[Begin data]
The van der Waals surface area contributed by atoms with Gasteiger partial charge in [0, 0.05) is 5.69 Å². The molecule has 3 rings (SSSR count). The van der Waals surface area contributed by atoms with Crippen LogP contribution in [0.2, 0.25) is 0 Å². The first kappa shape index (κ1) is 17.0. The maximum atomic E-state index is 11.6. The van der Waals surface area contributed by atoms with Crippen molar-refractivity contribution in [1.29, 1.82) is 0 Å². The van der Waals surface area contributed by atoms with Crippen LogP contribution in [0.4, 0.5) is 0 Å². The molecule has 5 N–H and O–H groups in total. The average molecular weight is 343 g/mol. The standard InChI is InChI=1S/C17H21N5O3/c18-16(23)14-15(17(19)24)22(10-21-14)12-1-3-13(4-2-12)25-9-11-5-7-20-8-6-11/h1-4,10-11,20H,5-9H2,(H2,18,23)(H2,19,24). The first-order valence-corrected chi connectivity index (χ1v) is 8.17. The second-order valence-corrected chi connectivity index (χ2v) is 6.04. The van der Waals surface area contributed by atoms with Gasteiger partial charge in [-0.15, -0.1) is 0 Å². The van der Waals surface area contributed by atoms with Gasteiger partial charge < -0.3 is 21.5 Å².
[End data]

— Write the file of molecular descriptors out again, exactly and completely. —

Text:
The van der Waals surface area contributed by atoms with Gasteiger partial charge in [0, 0.05) is 5.69 Å². The molecule has 3 rings (SSSR count). The van der Waals surface area contributed by atoms with Crippen LogP contribution in [0.2, 0.25) is 0 Å². The first kappa shape index (κ1) is 17.0. The maximum atomic E-state index is 11.6. The van der Waals surface area contributed by atoms with Crippen molar-refractivity contribution in [1.29, 1.82) is 0 Å². The van der Waals surface area contributed by atoms with Crippen LogP contribution in [0.4, 0.5) is 0 Å². The molecule has 5 N–H and O–H groups in total. The average molecular weight is 343 g/mol. The standard InChI is InChI=1S/C17H21N5O3/c18-16(23)14-15(17(19)24)22(10-21-14)12-1-3-13(4-2-12)25-9-11-5-7-20-8-6-11/h1-4,10-11,20H,5-9H2,(H2,18,23)(H2,19,24). The first-order valence-corrected chi connectivity index (χ1v) is 8.17. The second-order valence-corrected chi connectivity index (χ2v) is 6.04. The van der Waals surface area contributed by atoms with Gasteiger partial charge in [-0.15, -0.1) is 0 Å². The van der Waals surface area contributed by atoms with Gasteiger partial charge < -0.3 is 21.5 Å².